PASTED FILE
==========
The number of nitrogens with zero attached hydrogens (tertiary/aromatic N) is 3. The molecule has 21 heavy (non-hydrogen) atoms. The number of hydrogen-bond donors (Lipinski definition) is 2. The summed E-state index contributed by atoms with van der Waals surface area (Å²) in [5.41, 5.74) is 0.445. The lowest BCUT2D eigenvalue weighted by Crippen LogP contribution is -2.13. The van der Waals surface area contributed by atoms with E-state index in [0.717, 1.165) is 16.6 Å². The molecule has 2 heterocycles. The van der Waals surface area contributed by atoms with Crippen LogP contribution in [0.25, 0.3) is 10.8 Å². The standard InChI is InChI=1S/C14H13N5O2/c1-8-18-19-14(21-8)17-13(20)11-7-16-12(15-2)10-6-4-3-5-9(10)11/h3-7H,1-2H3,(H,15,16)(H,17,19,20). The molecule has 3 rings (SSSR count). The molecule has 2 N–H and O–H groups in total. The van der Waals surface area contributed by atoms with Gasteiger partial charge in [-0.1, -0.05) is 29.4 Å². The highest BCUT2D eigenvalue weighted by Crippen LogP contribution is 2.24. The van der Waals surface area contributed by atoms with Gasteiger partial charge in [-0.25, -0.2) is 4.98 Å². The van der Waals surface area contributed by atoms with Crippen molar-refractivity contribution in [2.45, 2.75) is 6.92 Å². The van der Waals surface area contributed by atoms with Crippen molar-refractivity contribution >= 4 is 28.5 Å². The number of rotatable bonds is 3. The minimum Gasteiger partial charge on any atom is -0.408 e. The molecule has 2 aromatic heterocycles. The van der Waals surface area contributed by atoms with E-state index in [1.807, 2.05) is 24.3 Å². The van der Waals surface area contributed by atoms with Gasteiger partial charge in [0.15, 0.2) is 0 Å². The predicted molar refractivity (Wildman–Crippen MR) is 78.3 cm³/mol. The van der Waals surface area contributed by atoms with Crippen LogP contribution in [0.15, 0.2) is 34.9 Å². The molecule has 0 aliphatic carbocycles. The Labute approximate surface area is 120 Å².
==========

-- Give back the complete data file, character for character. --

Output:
The number of nitrogens with zero attached hydrogens (tertiary/aromatic N) is 3. The molecule has 21 heavy (non-hydrogen) atoms. The number of hydrogen-bond donors (Lipinski definition) is 2. The summed E-state index contributed by atoms with van der Waals surface area (Å²) in [5.41, 5.74) is 0.445. The lowest BCUT2D eigenvalue weighted by Crippen LogP contribution is -2.13. The van der Waals surface area contributed by atoms with E-state index in [0.717, 1.165) is 16.6 Å². The molecule has 2 heterocycles. The van der Waals surface area contributed by atoms with Crippen LogP contribution in [0.25, 0.3) is 10.8 Å². The standard InChI is InChI=1S/C14H13N5O2/c1-8-18-19-14(21-8)17-13(20)11-7-16-12(15-2)10-6-4-3-5-9(10)11/h3-7H,1-2H3,(H,15,16)(H,17,19,20). The molecule has 3 rings (SSSR count). The molecule has 2 N–H and O–H groups in total. The van der Waals surface area contributed by atoms with Gasteiger partial charge in [-0.1, -0.05) is 29.4 Å². The highest BCUT2D eigenvalue weighted by Crippen LogP contribution is 2.24. The van der Waals surface area contributed by atoms with Gasteiger partial charge in [-0.25, -0.2) is 4.98 Å². The van der Waals surface area contributed by atoms with Crippen molar-refractivity contribution in [2.45, 2.75) is 6.92 Å². The van der Waals surface area contributed by atoms with Crippen molar-refractivity contribution >= 4 is 28.5 Å². The number of rotatable bonds is 3. The minimum Gasteiger partial charge on any atom is -0.408 e. The molecule has 2 aromatic heterocycles. The van der Waals surface area contributed by atoms with E-state index in [1.807, 2.05) is 24.3 Å². The van der Waals surface area contributed by atoms with Gasteiger partial charge in [0.15, 0.2) is 0 Å². The predicted molar refractivity (Wildman–Crippen MR) is 78.3 cm³/mol. The van der Waals surface area contributed by atoms with Crippen LogP contribution in [0.15, 0.2) is 34.9 Å². The molecule has 0 aliphatic carbocycles. The Labute approximate surface area is 120 Å².